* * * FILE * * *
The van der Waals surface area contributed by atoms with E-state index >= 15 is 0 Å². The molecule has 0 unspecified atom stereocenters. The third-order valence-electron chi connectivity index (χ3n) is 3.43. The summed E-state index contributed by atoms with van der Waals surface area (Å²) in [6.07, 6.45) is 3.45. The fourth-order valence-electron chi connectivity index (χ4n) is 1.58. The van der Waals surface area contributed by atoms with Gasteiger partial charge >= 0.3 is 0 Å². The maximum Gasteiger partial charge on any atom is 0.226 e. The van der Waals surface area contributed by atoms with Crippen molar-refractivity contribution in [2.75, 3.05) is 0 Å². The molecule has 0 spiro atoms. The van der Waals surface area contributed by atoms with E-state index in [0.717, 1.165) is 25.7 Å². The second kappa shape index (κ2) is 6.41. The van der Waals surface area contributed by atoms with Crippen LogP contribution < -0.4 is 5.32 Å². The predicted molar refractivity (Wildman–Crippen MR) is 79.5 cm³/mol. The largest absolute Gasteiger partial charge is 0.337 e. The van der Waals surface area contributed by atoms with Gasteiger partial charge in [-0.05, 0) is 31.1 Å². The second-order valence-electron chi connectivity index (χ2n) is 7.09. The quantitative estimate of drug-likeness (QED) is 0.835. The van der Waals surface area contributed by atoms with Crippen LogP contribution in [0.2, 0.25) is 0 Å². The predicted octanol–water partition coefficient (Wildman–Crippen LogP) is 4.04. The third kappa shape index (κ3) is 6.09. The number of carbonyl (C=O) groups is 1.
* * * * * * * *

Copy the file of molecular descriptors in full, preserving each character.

The van der Waals surface area contributed by atoms with E-state index >= 15 is 0 Å². The molecule has 0 unspecified atom stereocenters. The third-order valence-electron chi connectivity index (χ3n) is 3.43. The summed E-state index contributed by atoms with van der Waals surface area (Å²) in [6.07, 6.45) is 3.45. The fourth-order valence-electron chi connectivity index (χ4n) is 1.58. The van der Waals surface area contributed by atoms with Gasteiger partial charge >= 0.3 is 0 Å². The maximum Gasteiger partial charge on any atom is 0.226 e. The van der Waals surface area contributed by atoms with Crippen molar-refractivity contribution in [2.75, 3.05) is 0 Å². The molecule has 0 spiro atoms. The van der Waals surface area contributed by atoms with E-state index in [0.717, 1.165) is 25.7 Å². The second kappa shape index (κ2) is 6.41. The van der Waals surface area contributed by atoms with Crippen LogP contribution < -0.4 is 5.32 Å². The predicted molar refractivity (Wildman–Crippen MR) is 79.5 cm³/mol. The largest absolute Gasteiger partial charge is 0.337 e. The van der Waals surface area contributed by atoms with Gasteiger partial charge in [-0.05, 0) is 31.1 Å². The second-order valence-electron chi connectivity index (χ2n) is 7.09. The quantitative estimate of drug-likeness (QED) is 0.835. The van der Waals surface area contributed by atoms with Crippen LogP contribution in [0.2, 0.25) is 0 Å². The predicted octanol–water partition coefficient (Wildman–Crippen LogP) is 4.04. The third kappa shape index (κ3) is 6.09. The number of carbonyl (C=O) groups is 1.